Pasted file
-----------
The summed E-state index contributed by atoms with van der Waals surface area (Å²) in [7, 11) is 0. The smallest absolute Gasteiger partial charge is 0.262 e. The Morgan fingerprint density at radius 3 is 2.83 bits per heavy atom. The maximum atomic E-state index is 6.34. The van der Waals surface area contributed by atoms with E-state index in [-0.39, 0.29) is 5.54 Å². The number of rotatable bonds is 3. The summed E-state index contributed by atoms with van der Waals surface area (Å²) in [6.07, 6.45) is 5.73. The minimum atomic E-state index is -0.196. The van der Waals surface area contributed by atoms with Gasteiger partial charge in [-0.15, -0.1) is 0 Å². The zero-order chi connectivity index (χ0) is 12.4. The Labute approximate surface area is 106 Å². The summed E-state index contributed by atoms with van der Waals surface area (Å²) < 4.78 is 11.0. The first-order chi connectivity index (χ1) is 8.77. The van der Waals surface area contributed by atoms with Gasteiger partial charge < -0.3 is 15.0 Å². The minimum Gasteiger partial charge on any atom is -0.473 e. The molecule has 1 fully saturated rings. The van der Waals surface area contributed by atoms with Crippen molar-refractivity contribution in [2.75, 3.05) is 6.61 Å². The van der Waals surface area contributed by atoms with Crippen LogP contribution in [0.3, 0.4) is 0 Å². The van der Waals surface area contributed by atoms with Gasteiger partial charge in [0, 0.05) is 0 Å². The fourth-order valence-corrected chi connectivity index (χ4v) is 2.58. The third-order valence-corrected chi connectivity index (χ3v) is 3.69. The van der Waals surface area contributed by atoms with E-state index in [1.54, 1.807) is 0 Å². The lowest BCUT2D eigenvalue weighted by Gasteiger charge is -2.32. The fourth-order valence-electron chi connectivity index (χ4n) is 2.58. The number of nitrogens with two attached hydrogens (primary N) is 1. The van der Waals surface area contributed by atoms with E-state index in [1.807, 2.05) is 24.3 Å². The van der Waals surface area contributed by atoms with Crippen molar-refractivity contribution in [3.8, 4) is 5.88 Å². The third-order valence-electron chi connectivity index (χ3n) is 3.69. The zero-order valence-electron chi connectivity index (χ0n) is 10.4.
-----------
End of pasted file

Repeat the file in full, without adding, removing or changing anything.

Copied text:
The summed E-state index contributed by atoms with van der Waals surface area (Å²) in [7, 11) is 0. The smallest absolute Gasteiger partial charge is 0.262 e. The Morgan fingerprint density at radius 3 is 2.83 bits per heavy atom. The maximum atomic E-state index is 6.34. The van der Waals surface area contributed by atoms with E-state index in [-0.39, 0.29) is 5.54 Å². The number of rotatable bonds is 3. The summed E-state index contributed by atoms with van der Waals surface area (Å²) in [6.07, 6.45) is 5.73. The minimum atomic E-state index is -0.196. The van der Waals surface area contributed by atoms with Gasteiger partial charge in [-0.15, -0.1) is 0 Å². The zero-order chi connectivity index (χ0) is 12.4. The Labute approximate surface area is 106 Å². The summed E-state index contributed by atoms with van der Waals surface area (Å²) < 4.78 is 11.0. The first-order chi connectivity index (χ1) is 8.77. The van der Waals surface area contributed by atoms with Gasteiger partial charge < -0.3 is 15.0 Å². The minimum Gasteiger partial charge on any atom is -0.473 e. The molecule has 1 fully saturated rings. The van der Waals surface area contributed by atoms with Crippen molar-refractivity contribution in [2.75, 3.05) is 6.61 Å². The van der Waals surface area contributed by atoms with Crippen LogP contribution in [0.3, 0.4) is 0 Å². The van der Waals surface area contributed by atoms with Gasteiger partial charge in [0, 0.05) is 0 Å². The fourth-order valence-corrected chi connectivity index (χ4v) is 2.58. The third-order valence-corrected chi connectivity index (χ3v) is 3.69. The van der Waals surface area contributed by atoms with E-state index in [1.54, 1.807) is 0 Å². The lowest BCUT2D eigenvalue weighted by Gasteiger charge is -2.32. The fourth-order valence-electron chi connectivity index (χ4n) is 2.58. The number of nitrogens with two attached hydrogens (primary N) is 1. The van der Waals surface area contributed by atoms with E-state index in [1.807, 2.05) is 24.3 Å². The van der Waals surface area contributed by atoms with Crippen molar-refractivity contribution in [3.8, 4) is 5.88 Å². The third-order valence-electron chi connectivity index (χ3n) is 3.69. The zero-order valence-electron chi connectivity index (χ0n) is 10.4.